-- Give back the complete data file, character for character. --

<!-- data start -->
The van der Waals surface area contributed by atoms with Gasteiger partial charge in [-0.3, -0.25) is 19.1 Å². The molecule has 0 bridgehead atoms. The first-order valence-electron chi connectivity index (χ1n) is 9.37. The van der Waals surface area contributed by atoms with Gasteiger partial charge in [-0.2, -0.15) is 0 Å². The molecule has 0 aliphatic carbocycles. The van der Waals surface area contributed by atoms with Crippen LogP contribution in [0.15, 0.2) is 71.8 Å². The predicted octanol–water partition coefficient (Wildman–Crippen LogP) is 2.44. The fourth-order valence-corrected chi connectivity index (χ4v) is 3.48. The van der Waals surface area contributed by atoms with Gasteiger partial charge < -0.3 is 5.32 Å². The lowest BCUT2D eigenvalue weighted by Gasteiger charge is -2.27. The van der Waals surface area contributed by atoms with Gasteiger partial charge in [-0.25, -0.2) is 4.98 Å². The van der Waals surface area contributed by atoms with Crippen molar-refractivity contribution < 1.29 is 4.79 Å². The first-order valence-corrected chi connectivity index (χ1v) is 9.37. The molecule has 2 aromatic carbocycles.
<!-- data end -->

The van der Waals surface area contributed by atoms with Gasteiger partial charge in [-0.3, -0.25) is 19.1 Å². The molecule has 0 bridgehead atoms. The first-order valence-electron chi connectivity index (χ1n) is 9.37. The van der Waals surface area contributed by atoms with Gasteiger partial charge in [-0.2, -0.15) is 0 Å². The molecule has 0 aliphatic carbocycles. The van der Waals surface area contributed by atoms with Crippen LogP contribution in [0.15, 0.2) is 71.8 Å². The predicted octanol–water partition coefficient (Wildman–Crippen LogP) is 2.44. The fourth-order valence-corrected chi connectivity index (χ4v) is 3.48. The van der Waals surface area contributed by atoms with Gasteiger partial charge < -0.3 is 5.32 Å². The lowest BCUT2D eigenvalue weighted by Gasteiger charge is -2.27. The van der Waals surface area contributed by atoms with Gasteiger partial charge in [-0.25, -0.2) is 4.98 Å². The van der Waals surface area contributed by atoms with Crippen molar-refractivity contribution < 1.29 is 4.79 Å². The first-order valence-corrected chi connectivity index (χ1v) is 9.37. The molecule has 2 aromatic carbocycles.